Each year I wait patiently for the coming of Dydd Gŵyl Ddewi – Saint David’s Day.
Why? Because, aside from Hallowe’en (which shows off far more of Welsh culture than one might think), it is the only time of the year where one can show off their pride in being one in a mere three million who can say ‘I’m Welsh’ …. without being branded a nationalist and a weirdo, anyway!
Each year, the school in which I ply my trade of teaching Wales’ ancient tongue to English-speaking learners goes mad for Welsh-ness. Where everybody says ‘diolch‘ instead of ‘thanks‘- rather than just a handful.
And this goes in every school or establishment across our fine land.
It’s a wonderful day for me personally who spends 364 days of the year as just another nutter-Welshman who’s probably too passionate about teaching the old lingo.
These special days happen in all other Celtic lands too. Saints and heroes are remembered for their pride and honour towards their homelands as well being respectful to those with whom they also share the world.
And despite being a proud Welshman, I’m also a proud Celt.
I love to share stories of our shared Celtic heritage and histories as much as I do my own Welsh heritage and history. I learn each language whenever I can and practise them in the rare free time I find myself possessing.
Then I thought…. why not also have a special day to celebrate our Celticness? Yes, Celticness is now a word!
And my creating skills don’t stop at merely coining new terms. I’ve been hard at work collecting and collating ideas for a Celtic Day.
Any date must be established on, at the very least, a time that relates to the event and what’s being celebrated. I suppose it’s sort of like a legend that begins with an inkling of solid truth before the magic meat on the bones is added. And it didn’t take me too long to decide on a suitable date.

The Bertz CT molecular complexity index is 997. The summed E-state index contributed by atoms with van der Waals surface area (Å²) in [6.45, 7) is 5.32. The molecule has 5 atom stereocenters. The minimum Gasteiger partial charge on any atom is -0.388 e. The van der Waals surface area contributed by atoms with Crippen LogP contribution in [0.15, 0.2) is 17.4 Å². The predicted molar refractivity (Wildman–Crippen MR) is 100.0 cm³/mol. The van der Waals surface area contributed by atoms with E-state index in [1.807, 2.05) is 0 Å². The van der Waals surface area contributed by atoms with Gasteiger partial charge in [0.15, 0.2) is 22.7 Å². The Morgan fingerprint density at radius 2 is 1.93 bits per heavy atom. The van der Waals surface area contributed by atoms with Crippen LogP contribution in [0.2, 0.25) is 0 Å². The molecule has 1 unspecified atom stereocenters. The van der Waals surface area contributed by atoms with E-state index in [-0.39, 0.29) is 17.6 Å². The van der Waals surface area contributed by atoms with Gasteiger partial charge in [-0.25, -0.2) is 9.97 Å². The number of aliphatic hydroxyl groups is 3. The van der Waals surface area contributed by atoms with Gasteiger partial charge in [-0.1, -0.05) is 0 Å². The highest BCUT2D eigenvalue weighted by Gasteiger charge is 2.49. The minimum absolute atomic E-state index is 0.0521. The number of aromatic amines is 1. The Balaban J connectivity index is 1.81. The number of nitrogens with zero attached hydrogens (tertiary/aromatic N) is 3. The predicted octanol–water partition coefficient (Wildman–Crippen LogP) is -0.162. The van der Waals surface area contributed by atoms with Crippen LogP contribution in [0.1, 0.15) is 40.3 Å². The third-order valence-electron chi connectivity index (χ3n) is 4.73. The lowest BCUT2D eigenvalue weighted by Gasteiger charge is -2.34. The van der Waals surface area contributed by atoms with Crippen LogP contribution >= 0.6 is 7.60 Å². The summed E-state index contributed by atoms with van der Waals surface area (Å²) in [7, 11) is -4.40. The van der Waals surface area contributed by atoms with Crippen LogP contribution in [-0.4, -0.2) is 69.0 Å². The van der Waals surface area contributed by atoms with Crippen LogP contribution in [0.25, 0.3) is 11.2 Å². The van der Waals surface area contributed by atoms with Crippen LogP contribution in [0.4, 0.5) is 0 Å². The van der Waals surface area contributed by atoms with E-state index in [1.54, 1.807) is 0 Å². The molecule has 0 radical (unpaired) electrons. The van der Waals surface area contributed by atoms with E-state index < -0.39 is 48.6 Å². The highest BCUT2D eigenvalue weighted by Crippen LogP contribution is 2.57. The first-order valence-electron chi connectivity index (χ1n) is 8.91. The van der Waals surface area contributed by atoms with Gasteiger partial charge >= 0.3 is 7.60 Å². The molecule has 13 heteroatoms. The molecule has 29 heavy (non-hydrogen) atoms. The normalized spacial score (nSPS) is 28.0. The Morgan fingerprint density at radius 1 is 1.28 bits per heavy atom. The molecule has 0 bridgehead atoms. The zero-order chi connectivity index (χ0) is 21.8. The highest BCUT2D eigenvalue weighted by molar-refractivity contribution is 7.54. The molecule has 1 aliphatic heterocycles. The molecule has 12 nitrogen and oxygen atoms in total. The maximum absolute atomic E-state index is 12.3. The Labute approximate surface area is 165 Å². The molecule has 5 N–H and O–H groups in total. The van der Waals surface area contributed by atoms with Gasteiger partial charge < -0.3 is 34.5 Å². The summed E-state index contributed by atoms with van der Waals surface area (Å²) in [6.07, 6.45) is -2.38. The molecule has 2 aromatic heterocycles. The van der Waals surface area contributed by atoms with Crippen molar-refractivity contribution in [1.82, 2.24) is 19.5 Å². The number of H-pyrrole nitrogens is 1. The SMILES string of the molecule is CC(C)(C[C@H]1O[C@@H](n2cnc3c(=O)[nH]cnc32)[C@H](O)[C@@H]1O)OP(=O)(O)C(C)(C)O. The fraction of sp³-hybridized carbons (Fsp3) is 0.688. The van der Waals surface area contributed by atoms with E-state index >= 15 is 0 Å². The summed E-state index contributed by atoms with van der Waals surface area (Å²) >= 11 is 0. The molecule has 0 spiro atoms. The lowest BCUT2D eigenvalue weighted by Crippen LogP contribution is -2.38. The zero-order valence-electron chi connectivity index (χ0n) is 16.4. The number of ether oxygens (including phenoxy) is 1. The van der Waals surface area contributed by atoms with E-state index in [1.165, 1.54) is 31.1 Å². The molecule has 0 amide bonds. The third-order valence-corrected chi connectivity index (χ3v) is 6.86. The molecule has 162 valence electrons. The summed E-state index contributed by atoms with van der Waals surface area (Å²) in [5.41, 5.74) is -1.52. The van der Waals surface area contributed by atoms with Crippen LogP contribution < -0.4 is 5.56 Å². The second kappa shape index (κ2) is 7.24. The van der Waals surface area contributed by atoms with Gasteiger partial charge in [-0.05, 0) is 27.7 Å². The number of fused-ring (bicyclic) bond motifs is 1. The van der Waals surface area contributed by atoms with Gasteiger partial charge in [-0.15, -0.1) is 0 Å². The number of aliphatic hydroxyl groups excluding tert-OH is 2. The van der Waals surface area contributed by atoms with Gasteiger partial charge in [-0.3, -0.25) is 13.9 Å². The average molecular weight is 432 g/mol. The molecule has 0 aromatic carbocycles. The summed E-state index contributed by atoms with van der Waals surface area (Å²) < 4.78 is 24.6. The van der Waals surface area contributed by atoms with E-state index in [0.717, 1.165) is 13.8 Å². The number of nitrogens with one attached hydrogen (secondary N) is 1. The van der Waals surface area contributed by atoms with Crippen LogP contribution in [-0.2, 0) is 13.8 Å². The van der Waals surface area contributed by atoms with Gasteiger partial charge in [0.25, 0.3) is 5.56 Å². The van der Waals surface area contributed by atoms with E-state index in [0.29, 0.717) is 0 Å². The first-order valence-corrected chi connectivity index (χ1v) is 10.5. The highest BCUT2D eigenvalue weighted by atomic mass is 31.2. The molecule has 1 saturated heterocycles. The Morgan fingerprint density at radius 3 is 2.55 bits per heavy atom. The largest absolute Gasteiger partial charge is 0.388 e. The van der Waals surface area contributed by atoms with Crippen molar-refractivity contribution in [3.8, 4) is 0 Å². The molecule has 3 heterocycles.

Edward Lhuyd, of whom I’m sure many are aware, was (aside from dabbling in botany and hanging out with his pal, Isaac Newton) a Celticist (new term alert…. again!). His journey around the Celtic lands collating information on the ancient British and Gaelic languages was the first collection of the languages in one neat and tidy reference.
It was Lhuyd who first scientifically proved the languages’ similarities orthographically, verbally and grammatically. The great man also coined the term ‘Celt’ …. well, he wasn’t going to let me have all the fun with coining new terminology, was he?
As no date of birth is known for the Shropshire-born adopted-Celt, the date of death seems like an appropriate time to remember the man – 30th of June.
A tad morbid? Maybe!
Following from the link with Lhuyd, I think the logical move would be to ensure the plant first documented by (and named after) Lhuyd be used as a symbol for the day – Lloydia Serotina – the Snowdon Lily.
#CelticDay2014 attracted a great many Tweeters discussing the newly-established event from casually yet meaningfully taking pride in their Celtic-ness (there’s that term again!) to discussing ways of promoting the date in future.
And how might we celebrate this wonderful day? Well, my Celtic chums, that’s up to you.
This day needn’t be forced on every international calendar to prove its worth – however nice that might be. This day is for each and every one of us to decide our own ways of connecting our solid and shared histories with our forward-looking ideas for a better future.
And for the 30th of June…. Happy #CelticDay2015.
Smiley Celt-face 🙂